DRM’s Silver Lining, or Why We Should Appreciate Kobo More
Kobo is by no means my favorite ebook retailer, but the recent troubles with the Nook Store has given me a greater appreciation.
A few days ago I reported on the sad state of the B&N’s ebook operation now that they’ve upgraded their website. The ebook pages were inaccessible (and now I can’t even log in).
The general nonfunctional state of the Nook section of the B&N website is making us wonder whether B&N really cares about ebooks any more, and that inspired one reader to ask me for a recommendation for an alternate ebookstore.
Other than the negative recommendation that you not rely on the Nook Store, I couldn’t give one at the time. Most of the ebooks I buy are DRM-free, and the few DRMed ebooks I have bought over the past year have been limited to ones I would not mind losing (mostly).
For the longest time now I’ve had trouble stripping Kindle and Adobe DRM from ebooks, so I’ve simply been avoiding them and thus can’t recommend one bookstore over another.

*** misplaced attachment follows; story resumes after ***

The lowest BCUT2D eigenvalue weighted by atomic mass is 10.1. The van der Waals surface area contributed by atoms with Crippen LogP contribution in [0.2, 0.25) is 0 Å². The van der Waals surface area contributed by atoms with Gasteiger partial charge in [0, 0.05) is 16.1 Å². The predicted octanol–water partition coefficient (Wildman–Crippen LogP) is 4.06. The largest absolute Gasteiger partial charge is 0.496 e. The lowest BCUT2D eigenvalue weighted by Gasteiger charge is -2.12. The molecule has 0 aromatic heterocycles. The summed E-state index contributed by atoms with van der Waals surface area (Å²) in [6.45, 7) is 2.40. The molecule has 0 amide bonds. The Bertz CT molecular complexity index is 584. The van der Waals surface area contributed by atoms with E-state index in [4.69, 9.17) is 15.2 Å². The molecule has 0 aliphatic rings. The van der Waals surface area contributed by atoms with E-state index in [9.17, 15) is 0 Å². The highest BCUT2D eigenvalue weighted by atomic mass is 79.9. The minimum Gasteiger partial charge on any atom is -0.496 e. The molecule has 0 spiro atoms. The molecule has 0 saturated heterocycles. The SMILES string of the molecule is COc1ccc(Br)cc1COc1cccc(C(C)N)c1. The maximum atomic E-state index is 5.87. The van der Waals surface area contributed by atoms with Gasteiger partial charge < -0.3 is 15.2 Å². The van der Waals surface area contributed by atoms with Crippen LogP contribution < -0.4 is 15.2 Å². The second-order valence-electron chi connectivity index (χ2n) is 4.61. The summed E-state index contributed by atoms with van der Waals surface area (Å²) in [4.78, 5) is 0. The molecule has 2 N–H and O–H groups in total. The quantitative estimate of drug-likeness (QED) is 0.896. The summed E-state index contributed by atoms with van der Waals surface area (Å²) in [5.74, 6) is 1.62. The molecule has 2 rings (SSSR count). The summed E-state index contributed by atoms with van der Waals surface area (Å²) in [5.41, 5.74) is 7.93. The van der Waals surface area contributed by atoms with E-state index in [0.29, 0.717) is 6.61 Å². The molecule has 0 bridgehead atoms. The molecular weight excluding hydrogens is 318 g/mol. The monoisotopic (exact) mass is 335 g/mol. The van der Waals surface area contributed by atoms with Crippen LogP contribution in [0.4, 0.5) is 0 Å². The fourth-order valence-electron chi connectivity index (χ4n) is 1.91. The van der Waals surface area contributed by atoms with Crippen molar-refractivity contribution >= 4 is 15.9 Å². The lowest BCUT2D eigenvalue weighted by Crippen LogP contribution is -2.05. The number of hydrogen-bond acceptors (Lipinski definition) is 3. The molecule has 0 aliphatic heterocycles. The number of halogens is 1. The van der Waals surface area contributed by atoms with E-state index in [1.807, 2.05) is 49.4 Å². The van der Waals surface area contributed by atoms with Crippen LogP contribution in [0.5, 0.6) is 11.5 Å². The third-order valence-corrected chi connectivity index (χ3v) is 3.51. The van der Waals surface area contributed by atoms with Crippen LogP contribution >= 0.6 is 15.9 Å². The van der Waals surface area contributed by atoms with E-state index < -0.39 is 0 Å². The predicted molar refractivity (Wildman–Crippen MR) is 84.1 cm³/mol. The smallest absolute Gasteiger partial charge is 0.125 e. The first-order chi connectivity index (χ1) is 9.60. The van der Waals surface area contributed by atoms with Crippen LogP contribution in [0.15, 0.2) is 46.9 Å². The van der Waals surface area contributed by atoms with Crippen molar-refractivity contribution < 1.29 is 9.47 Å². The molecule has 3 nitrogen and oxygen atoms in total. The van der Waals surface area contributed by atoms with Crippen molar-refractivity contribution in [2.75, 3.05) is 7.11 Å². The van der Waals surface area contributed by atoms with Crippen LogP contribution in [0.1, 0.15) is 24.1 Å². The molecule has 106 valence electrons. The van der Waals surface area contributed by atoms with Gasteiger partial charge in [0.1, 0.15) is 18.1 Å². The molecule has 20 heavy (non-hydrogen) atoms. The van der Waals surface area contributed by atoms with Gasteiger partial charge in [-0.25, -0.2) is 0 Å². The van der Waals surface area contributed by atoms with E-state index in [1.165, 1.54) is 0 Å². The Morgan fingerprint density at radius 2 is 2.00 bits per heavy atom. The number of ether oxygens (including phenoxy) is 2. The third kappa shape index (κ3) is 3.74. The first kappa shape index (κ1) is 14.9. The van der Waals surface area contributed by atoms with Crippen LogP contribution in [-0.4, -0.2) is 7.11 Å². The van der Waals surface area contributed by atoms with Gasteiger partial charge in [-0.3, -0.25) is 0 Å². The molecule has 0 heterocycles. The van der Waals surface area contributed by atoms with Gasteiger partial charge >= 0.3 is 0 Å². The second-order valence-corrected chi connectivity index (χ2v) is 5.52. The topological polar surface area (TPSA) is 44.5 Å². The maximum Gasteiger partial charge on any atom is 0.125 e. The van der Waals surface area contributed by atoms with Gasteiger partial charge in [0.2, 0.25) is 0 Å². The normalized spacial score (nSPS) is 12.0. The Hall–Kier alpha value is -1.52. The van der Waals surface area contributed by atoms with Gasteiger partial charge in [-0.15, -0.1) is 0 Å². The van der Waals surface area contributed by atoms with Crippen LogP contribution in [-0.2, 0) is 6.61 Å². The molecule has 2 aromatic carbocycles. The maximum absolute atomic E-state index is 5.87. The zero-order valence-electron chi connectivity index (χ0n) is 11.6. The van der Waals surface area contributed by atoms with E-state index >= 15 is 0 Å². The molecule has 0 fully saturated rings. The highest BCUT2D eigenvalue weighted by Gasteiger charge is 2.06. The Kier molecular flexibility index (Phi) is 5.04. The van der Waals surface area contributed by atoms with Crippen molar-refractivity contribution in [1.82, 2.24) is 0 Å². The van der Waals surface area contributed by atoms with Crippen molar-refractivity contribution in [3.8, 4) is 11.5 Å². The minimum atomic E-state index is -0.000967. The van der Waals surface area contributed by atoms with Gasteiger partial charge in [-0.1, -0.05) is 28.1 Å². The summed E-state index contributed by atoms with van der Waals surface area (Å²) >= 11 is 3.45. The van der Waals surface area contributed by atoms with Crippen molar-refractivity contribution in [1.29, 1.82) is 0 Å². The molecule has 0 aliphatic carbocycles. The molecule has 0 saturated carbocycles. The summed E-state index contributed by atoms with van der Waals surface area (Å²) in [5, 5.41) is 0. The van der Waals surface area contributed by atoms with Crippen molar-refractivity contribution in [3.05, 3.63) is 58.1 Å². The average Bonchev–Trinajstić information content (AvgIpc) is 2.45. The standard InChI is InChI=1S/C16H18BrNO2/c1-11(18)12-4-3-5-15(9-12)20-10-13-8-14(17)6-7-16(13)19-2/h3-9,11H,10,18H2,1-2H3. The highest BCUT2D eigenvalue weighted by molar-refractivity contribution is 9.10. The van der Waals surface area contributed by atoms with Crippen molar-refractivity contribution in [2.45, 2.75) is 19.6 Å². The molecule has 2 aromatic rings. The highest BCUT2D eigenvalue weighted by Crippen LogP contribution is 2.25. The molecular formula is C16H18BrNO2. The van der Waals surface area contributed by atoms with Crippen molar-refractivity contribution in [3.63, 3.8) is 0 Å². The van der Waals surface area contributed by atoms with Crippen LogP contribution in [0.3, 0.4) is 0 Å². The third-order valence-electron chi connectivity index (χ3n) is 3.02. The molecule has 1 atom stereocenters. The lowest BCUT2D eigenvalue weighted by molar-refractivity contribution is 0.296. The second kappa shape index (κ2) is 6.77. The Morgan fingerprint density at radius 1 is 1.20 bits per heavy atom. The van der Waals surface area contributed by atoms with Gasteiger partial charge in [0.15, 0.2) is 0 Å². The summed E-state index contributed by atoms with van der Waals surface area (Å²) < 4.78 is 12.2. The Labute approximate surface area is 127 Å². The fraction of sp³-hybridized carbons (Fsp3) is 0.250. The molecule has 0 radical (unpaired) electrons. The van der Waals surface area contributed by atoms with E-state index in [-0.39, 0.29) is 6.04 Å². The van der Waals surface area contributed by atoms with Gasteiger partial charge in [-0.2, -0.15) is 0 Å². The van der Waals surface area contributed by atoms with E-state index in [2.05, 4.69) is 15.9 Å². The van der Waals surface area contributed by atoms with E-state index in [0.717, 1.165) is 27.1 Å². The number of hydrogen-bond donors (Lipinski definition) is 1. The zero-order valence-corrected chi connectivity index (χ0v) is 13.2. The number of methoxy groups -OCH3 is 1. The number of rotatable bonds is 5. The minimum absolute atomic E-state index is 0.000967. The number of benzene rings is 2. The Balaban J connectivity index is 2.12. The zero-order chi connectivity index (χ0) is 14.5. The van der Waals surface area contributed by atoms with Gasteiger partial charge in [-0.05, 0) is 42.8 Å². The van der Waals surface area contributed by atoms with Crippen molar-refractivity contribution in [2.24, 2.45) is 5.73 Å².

Edit: Actually, I can rescue my Kindle ebooks. A reader prodded me into trying. The process is working for me again. I can’t tell you why it stopped working or started again; DRM is like that. Thanks, Mike!
Since I can’t rescue my ebooks, I think all the major ebookstores are equally bad, but it occurred to me today that I had overlooked a good reason to like Kobo.
Kobo uses Adobe DRM on the ebooks they let you download and transfer elsewhere, but they also use their own DRM internally. The ebooks inside Kobo’s apps and ereaders use Kobo’s DRM, not Adobe’s.
That DRM has been broken, and there is a calibre plugin that will automatically retrieve any ebooks in Kobo’s PC app, strip the DRM, and convert the ebooks to Epub or Kindle formats.
I just tested it this afternoon, and the plugin works, which is great news for readers.
DRM may be a grey cloud hanging over readers, but thanks to Kobo’s understandable interest in cutting cost, we have a silver lining in the form of an easy to use way to sidestep the DRM.
And for that reason, I can now recommend Kobo as my preferred ebook retailer.
Kobo’s prices have generally averaged higher for me, but that is a price I am willing to pay for to be secure in the knowledge that I can easily remove the DRM.
How much is it worth to you?